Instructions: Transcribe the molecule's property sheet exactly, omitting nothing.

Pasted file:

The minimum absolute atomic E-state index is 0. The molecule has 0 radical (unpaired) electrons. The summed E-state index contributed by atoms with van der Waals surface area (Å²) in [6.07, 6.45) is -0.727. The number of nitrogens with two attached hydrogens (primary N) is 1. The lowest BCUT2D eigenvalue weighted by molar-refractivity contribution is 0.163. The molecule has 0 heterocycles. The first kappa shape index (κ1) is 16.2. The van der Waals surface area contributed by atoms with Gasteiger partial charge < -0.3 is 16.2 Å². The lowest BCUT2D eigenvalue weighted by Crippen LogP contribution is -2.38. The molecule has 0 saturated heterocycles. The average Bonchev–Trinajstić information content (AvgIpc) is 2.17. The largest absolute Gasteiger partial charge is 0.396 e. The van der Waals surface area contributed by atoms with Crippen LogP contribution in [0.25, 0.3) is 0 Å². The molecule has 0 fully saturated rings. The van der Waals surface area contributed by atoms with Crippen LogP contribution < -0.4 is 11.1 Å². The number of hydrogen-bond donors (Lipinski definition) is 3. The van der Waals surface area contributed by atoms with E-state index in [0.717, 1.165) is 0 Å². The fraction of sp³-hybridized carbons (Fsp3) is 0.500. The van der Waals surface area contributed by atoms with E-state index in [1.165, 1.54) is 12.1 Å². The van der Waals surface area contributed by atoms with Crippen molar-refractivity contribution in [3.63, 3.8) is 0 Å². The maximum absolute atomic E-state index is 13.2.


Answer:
The minimum absolute atomic E-state index is 0. The molecule has 0 radical (unpaired) electrons. The summed E-state index contributed by atoms with van der Waals surface area (Å²) in [6.07, 6.45) is -0.727. The number of nitrogens with two attached hydrogens (primary N) is 1. The lowest BCUT2D eigenvalue weighted by molar-refractivity contribution is 0.163. The molecule has 0 heterocycles. The first kappa shape index (κ1) is 16.2. The van der Waals surface area contributed by atoms with Gasteiger partial charge < -0.3 is 16.2 Å². The lowest BCUT2D eigenvalue weighted by Crippen LogP contribution is -2.38. The molecule has 0 saturated heterocycles. The average Bonchev–Trinajstić information content (AvgIpc) is 2.17. The largest absolute Gasteiger partial charge is 0.396 e. The van der Waals surface area contributed by atoms with Crippen LogP contribution in [0.25, 0.3) is 0 Å². The molecule has 0 fully saturated rings. The van der Waals surface area contributed by atoms with Crippen LogP contribution < -0.4 is 11.1 Å². The number of hydrogen-bond donors (Lipinski definition) is 3. The van der Waals surface area contributed by atoms with E-state index in [0.717, 1.165) is 0 Å². The fraction of sp³-hybridized carbons (Fsp3) is 0.500. The van der Waals surface area contributed by atoms with E-state index in [1.165, 1.54) is 12.1 Å². The van der Waals surface area contributed by atoms with Crippen molar-refractivity contribution in [3.63, 3.8) is 0 Å². The maximum absolute atomic E-state index is 13.2.